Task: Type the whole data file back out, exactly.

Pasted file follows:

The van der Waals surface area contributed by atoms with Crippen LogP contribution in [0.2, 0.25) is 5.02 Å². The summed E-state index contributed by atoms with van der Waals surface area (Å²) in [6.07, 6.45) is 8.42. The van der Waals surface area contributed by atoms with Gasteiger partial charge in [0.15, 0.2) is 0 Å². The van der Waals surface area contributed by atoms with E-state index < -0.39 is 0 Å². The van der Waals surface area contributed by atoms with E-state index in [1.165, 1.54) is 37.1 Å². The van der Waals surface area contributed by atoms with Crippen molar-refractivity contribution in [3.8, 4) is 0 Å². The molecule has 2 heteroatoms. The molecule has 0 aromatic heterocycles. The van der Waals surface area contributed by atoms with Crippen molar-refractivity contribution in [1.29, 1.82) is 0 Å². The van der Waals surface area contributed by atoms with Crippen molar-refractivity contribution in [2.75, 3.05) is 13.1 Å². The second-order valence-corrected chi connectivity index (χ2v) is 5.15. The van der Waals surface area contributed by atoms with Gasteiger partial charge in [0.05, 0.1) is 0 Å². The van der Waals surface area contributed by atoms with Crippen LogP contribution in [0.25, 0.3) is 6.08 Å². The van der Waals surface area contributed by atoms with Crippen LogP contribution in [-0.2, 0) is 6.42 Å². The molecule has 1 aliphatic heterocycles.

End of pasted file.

The van der Waals surface area contributed by atoms with Crippen LogP contribution in [0.2, 0.25) is 5.02 Å². The summed E-state index contributed by atoms with van der Waals surface area (Å²) in [6.07, 6.45) is 8.42. The van der Waals surface area contributed by atoms with Gasteiger partial charge in [0.15, 0.2) is 0 Å². The van der Waals surface area contributed by atoms with E-state index < -0.39 is 0 Å². The van der Waals surface area contributed by atoms with E-state index in [1.165, 1.54) is 37.1 Å². The van der Waals surface area contributed by atoms with Crippen molar-refractivity contribution in [3.8, 4) is 0 Å². The molecule has 2 heteroatoms. The molecule has 0 aromatic heterocycles. The van der Waals surface area contributed by atoms with Crippen molar-refractivity contribution in [1.29, 1.82) is 0 Å². The van der Waals surface area contributed by atoms with Crippen molar-refractivity contribution in [2.75, 3.05) is 13.1 Å². The second-order valence-corrected chi connectivity index (χ2v) is 5.15. The van der Waals surface area contributed by atoms with Gasteiger partial charge in [0.05, 0.1) is 0 Å². The van der Waals surface area contributed by atoms with Crippen LogP contribution in [0.25, 0.3) is 6.08 Å². The van der Waals surface area contributed by atoms with Crippen LogP contribution in [-0.2, 0) is 6.42 Å². The molecule has 1 aliphatic heterocycles.